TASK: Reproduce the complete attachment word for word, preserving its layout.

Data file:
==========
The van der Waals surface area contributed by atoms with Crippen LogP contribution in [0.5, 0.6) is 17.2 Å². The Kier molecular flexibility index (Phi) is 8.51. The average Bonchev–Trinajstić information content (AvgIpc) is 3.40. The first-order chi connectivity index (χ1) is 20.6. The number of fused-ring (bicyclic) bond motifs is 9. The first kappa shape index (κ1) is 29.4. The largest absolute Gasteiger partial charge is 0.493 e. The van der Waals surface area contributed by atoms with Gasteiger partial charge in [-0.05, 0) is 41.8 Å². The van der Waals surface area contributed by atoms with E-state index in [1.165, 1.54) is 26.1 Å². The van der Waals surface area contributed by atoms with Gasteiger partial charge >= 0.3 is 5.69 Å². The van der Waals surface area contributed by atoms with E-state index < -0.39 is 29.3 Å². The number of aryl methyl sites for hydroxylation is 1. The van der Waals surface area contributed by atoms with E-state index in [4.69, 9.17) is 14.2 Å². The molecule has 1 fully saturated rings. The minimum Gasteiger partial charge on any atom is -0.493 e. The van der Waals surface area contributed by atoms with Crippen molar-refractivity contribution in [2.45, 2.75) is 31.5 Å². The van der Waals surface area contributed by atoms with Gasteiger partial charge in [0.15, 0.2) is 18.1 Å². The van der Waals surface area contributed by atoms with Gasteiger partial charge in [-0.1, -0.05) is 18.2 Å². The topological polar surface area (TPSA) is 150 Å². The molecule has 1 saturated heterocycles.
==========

The van der Waals surface area contributed by atoms with Crippen LogP contribution in [0.5, 0.6) is 17.2 Å². The Kier molecular flexibility index (Phi) is 8.51. The average Bonchev–Trinajstić information content (AvgIpc) is 3.40. The first-order chi connectivity index (χ1) is 20.6. The number of fused-ring (bicyclic) bond motifs is 9. The first kappa shape index (κ1) is 29.4. The largest absolute Gasteiger partial charge is 0.493 e. The van der Waals surface area contributed by atoms with Gasteiger partial charge in [-0.05, 0) is 41.8 Å². The van der Waals surface area contributed by atoms with E-state index in [1.165, 1.54) is 26.1 Å². The van der Waals surface area contributed by atoms with Gasteiger partial charge >= 0.3 is 5.69 Å². The van der Waals surface area contributed by atoms with E-state index < -0.39 is 29.3 Å². The number of aryl methyl sites for hydroxylation is 1. The van der Waals surface area contributed by atoms with E-state index in [4.69, 9.17) is 14.2 Å². The molecule has 1 fully saturated rings. The minimum Gasteiger partial charge on any atom is -0.493 e. The van der Waals surface area contributed by atoms with Crippen molar-refractivity contribution in [2.45, 2.75) is 31.5 Å². The van der Waals surface area contributed by atoms with Gasteiger partial charge in [0.15, 0.2) is 18.1 Å². The van der Waals surface area contributed by atoms with Gasteiger partial charge in [-0.1, -0.05) is 18.2 Å². The topological polar surface area (TPSA) is 150 Å². The molecule has 1 saturated heterocycles.